New Delhi:  Defending the government's decision to hold back disinvestment due to bad stock market conditions, the Planning Commission on Monday said the process of stake sale in state-owned companies could begin after the improvement in market situation.

"Disinvestment will be decided by market conditions. So if market conditions are not normal, it is sensible for the government to hold back," Ahluwalia said in an interview to private news channel.

He further said: "I don't think there is any change in the government's plans that we can realise the value of these assets over time. If the government decides not to disinvest in the certain period because it feels the stock prices are unduly low, that's not only understandable but it is actually quite a sensible decision."

The Department of Disinvestment is running against time to meet its ambitious disinvestment target of Rs 40,000 crore for the current fiscal. Till date it has been able to raise only Rs 1,145 crore through disinvestment in PFC.

In order to fast track the disinvestment programme, the DoD had sought opinion of concerned ministries for buyback of shares and prepared a list of cash-rich PSUs in this regard.

Several ministries like oil, power, steel, coal and mines are believed to have opposed the proposal as it could impact the business expansion plans of the PSUs.

Market regulator Securities and Exchange Board of India (SEBI) has relaxed norms for buyback of shares and dilution of equity by companies.

The new norms would help the companies to complete the process of selling shares within days against the normal process which can take months, a move that will facilitate offloading of government shares in central PSUs.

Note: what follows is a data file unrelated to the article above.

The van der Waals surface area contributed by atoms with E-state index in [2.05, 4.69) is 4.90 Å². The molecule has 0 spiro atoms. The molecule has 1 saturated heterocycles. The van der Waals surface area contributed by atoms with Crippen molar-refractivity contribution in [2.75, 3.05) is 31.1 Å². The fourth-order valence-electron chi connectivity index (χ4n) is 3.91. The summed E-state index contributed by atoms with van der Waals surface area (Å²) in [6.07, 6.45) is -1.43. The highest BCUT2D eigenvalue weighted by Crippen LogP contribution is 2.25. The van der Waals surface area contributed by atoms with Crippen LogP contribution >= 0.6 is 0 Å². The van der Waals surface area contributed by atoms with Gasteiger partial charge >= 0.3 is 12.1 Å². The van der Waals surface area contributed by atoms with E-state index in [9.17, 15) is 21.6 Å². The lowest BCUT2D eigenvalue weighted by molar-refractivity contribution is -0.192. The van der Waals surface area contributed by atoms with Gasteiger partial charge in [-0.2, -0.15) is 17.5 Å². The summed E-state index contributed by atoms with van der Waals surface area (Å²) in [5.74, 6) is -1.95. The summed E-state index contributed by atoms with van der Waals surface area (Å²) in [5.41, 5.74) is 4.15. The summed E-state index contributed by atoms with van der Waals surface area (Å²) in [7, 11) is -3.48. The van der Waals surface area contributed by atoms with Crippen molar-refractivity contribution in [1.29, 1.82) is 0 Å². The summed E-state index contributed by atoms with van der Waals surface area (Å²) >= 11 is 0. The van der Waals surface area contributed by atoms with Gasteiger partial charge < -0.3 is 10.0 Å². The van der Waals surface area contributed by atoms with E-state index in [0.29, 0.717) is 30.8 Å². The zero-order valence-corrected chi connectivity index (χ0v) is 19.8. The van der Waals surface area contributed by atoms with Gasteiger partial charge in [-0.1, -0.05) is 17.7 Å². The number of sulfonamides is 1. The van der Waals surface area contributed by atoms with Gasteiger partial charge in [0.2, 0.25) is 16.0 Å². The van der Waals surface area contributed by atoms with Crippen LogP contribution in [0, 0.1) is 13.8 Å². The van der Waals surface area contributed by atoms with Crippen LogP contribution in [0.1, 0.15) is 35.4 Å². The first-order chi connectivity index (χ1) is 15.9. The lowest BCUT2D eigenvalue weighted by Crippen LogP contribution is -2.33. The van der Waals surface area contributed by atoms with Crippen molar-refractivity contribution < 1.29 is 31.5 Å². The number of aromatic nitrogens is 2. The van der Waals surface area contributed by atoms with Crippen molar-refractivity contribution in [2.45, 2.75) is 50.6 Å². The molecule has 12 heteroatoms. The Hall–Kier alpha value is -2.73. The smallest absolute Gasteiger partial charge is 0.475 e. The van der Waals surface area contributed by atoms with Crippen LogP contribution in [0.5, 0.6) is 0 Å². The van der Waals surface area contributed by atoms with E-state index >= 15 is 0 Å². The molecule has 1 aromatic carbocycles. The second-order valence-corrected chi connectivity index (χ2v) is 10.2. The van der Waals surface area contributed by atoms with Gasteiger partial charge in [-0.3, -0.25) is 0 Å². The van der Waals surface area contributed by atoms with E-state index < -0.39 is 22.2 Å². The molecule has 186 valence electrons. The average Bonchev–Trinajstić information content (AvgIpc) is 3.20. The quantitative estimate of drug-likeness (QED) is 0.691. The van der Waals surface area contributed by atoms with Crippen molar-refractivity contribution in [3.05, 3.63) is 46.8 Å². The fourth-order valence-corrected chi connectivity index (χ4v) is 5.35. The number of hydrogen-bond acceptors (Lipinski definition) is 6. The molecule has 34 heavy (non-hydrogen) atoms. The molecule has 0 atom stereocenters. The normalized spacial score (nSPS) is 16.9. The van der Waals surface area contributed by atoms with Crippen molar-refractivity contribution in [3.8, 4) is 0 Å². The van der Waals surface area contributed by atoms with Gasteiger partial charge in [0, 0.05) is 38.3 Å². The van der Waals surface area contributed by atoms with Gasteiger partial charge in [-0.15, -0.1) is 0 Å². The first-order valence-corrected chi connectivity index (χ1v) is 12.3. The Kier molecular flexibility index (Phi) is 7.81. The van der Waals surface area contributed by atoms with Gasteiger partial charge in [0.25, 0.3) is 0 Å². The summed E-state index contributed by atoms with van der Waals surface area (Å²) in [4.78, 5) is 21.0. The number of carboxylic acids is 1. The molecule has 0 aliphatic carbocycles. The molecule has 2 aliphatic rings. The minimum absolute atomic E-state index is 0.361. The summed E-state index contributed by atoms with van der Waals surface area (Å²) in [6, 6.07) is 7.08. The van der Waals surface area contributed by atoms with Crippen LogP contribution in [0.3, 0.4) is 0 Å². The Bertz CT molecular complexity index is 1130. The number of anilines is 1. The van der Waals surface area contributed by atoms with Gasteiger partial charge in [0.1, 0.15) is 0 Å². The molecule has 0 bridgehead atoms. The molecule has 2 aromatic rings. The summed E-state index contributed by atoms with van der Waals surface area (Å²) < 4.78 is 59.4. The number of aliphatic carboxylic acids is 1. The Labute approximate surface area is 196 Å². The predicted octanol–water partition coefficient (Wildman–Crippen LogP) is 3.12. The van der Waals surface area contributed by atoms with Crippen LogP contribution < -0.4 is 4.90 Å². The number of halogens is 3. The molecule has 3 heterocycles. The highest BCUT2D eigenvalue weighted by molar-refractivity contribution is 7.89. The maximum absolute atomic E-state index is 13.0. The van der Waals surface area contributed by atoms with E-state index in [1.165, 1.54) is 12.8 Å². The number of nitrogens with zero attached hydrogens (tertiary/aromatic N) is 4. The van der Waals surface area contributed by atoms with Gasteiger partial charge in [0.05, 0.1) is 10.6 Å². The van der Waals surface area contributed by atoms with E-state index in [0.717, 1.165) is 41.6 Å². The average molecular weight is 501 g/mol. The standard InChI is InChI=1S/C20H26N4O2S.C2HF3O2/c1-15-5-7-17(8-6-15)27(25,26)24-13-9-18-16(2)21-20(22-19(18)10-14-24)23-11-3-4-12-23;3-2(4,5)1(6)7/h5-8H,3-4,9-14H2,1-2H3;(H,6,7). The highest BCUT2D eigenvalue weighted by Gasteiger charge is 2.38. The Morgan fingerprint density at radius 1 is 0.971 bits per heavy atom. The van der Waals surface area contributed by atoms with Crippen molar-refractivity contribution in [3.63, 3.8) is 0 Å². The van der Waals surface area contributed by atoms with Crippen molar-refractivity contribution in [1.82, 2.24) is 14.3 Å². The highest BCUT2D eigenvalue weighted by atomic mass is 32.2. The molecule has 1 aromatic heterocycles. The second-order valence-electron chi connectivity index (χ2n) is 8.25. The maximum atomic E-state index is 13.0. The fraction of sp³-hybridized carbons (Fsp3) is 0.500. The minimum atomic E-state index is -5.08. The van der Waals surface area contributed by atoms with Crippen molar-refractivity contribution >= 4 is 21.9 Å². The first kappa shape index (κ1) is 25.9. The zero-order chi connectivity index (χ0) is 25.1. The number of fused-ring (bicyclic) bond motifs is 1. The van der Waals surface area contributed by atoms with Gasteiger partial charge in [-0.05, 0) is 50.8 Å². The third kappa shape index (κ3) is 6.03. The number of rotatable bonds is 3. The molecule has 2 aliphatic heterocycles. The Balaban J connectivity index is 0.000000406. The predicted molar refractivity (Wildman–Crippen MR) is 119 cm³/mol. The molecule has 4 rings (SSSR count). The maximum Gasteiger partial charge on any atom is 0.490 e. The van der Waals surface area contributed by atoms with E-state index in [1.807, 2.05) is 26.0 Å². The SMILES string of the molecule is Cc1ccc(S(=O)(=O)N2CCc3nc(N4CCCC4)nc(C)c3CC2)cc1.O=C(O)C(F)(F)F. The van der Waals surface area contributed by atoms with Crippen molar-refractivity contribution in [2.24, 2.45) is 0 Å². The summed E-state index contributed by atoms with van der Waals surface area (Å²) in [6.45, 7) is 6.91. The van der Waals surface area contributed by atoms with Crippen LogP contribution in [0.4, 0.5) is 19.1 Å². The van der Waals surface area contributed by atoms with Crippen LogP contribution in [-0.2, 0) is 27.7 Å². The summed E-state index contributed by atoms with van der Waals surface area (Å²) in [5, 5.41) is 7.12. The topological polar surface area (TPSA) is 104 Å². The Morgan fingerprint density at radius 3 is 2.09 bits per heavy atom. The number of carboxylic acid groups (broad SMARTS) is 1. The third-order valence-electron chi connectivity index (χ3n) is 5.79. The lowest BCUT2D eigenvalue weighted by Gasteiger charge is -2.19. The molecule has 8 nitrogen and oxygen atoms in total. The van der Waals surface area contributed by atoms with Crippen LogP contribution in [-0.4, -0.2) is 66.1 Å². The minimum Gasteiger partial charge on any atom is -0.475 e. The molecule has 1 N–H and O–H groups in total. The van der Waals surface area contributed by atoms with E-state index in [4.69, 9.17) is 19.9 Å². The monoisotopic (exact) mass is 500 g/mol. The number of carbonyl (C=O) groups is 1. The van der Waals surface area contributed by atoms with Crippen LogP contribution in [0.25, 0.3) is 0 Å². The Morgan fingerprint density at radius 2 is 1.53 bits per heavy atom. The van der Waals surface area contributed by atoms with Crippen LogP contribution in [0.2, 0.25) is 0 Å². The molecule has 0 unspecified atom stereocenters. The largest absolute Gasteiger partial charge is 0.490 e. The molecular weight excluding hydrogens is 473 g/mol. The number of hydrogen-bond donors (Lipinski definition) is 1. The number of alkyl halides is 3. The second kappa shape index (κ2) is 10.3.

Ahluwalia said that timing of the disinvestment will be decided by market conditions.

"I think we will continue with the disinvestment and the timing of the disinvestment will be decided by market conditions. Which means that whenever we put a number in for disinvestment, it assumes normal market conditions," he said.

He also brushed aside concern about the impact of failure in disinvestment front and its impact on the government's fiscal deficit target of 4.6 percent of GDP in 2011-12.

"If, for example, a certain amount of resources get shifted from one year to the next, I don't think that the impact of that on the fiscal deficit should be a matter of great concern," Ahluwalia said.

He also said that in the next three months the government should focus on removing impediments to project implementation.

"The most important thing in the next three months is getting rid of impediments to project implementation. These are not controversial issues, they lie within the domain of the government and I believe that the greatest support for investor sentiment is going to come from the perception that the government is addressing these issues," Ahluwalia said.

He added that issues like decontrol in certain items are on the government's agenda.

"Issues like decontrol or price reform or so on, these are on the agenda, they are part of the broad direction of policy and the timing of these can be left to be determined by the ministries and the government on what is most convenient basis.

"Except of course over any period of time, people must see movement in all these areas. We have seen movement in these areas. For example, in the case of petrol you did see decontrol of petrol prices," Ahluwalia said.